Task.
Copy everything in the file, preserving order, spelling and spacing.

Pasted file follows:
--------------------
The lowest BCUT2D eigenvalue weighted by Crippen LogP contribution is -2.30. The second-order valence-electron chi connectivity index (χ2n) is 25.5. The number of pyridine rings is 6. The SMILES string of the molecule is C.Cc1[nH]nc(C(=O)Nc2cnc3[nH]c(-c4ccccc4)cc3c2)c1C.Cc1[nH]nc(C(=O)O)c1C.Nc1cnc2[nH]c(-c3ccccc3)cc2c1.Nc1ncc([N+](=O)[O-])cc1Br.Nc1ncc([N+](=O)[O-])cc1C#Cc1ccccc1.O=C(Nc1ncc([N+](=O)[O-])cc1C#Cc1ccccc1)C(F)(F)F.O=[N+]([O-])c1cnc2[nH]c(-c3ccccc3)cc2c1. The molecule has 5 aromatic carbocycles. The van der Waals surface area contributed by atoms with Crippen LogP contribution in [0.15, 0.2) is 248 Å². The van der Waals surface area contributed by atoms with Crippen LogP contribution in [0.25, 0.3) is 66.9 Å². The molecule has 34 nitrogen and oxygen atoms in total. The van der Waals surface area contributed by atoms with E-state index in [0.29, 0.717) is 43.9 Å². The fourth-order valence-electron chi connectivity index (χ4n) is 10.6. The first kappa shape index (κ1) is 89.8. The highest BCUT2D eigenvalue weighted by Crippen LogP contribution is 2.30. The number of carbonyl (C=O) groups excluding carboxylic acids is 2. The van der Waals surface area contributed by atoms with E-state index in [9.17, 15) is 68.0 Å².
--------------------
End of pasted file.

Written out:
The lowest BCUT2D eigenvalue weighted by Crippen LogP contribution is -2.30. The second-order valence-electron chi connectivity index (χ2n) is 25.5. The number of pyridine rings is 6. The SMILES string of the molecule is C.Cc1[nH]nc(C(=O)Nc2cnc3[nH]c(-c4ccccc4)cc3c2)c1C.Cc1[nH]nc(C(=O)O)c1C.Nc1cnc2[nH]c(-c3ccccc3)cc2c1.Nc1ncc([N+](=O)[O-])cc1Br.Nc1ncc([N+](=O)[O-])cc1C#Cc1ccccc1.O=C(Nc1ncc([N+](=O)[O-])cc1C#Cc1ccccc1)C(F)(F)F.O=[N+]([O-])c1cnc2[nH]c(-c3ccccc3)cc2c1. The molecule has 5 aromatic carbocycles. The van der Waals surface area contributed by atoms with Crippen LogP contribution in [0.15, 0.2) is 248 Å². The van der Waals surface area contributed by atoms with Crippen LogP contribution in [0.25, 0.3) is 66.9 Å². The molecule has 34 nitrogen and oxygen atoms in total. The van der Waals surface area contributed by atoms with E-state index in [0.29, 0.717) is 43.9 Å². The fourth-order valence-electron chi connectivity index (χ4n) is 10.6. The first kappa shape index (κ1) is 89.8. The highest BCUT2D eigenvalue weighted by Crippen LogP contribution is 2.30. The number of carbonyl (C=O) groups excluding carboxylic acids is 2. The van der Waals surface area contributed by atoms with E-state index in [9.17, 15) is 68.0 Å².